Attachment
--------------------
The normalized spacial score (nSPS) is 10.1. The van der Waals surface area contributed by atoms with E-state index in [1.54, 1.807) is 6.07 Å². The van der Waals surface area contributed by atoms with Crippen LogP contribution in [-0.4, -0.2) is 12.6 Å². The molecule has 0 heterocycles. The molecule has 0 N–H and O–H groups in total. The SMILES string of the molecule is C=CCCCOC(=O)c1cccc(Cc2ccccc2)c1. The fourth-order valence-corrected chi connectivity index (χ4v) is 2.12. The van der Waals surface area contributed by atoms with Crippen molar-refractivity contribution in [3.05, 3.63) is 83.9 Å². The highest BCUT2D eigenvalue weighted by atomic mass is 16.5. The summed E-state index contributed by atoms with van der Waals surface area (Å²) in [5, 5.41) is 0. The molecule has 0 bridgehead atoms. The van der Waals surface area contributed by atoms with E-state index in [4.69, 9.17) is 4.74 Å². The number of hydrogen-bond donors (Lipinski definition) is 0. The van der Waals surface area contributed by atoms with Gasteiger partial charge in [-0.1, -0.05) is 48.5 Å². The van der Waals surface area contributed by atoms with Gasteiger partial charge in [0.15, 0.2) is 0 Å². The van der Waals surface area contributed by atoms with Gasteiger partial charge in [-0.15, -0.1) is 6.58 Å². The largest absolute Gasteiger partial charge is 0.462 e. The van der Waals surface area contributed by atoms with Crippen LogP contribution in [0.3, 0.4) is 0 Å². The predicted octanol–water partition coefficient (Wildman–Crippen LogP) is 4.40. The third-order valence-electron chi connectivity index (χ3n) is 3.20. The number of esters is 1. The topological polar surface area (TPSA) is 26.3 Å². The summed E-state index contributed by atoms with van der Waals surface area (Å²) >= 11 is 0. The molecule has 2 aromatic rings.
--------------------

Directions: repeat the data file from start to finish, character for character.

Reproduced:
The normalized spacial score (nSPS) is 10.1. The van der Waals surface area contributed by atoms with E-state index in [1.54, 1.807) is 6.07 Å². The van der Waals surface area contributed by atoms with Crippen LogP contribution in [-0.4, -0.2) is 12.6 Å². The molecule has 0 heterocycles. The molecule has 0 N–H and O–H groups in total. The SMILES string of the molecule is C=CCCCOC(=O)c1cccc(Cc2ccccc2)c1. The fourth-order valence-corrected chi connectivity index (χ4v) is 2.12. The van der Waals surface area contributed by atoms with Crippen molar-refractivity contribution in [3.05, 3.63) is 83.9 Å². The highest BCUT2D eigenvalue weighted by atomic mass is 16.5. The summed E-state index contributed by atoms with van der Waals surface area (Å²) in [5, 5.41) is 0. The molecule has 0 bridgehead atoms. The van der Waals surface area contributed by atoms with E-state index in [4.69, 9.17) is 4.74 Å². The number of hydrogen-bond donors (Lipinski definition) is 0. The van der Waals surface area contributed by atoms with Gasteiger partial charge in [-0.1, -0.05) is 48.5 Å². The van der Waals surface area contributed by atoms with Gasteiger partial charge in [0.15, 0.2) is 0 Å². The van der Waals surface area contributed by atoms with Gasteiger partial charge in [-0.15, -0.1) is 6.58 Å². The largest absolute Gasteiger partial charge is 0.462 e. The van der Waals surface area contributed by atoms with Crippen LogP contribution in [0.3, 0.4) is 0 Å². The predicted octanol–water partition coefficient (Wildman–Crippen LogP) is 4.40. The third-order valence-electron chi connectivity index (χ3n) is 3.20. The number of esters is 1. The topological polar surface area (TPSA) is 26.3 Å². The summed E-state index contributed by atoms with van der Waals surface area (Å²) >= 11 is 0. The molecule has 2 aromatic rings.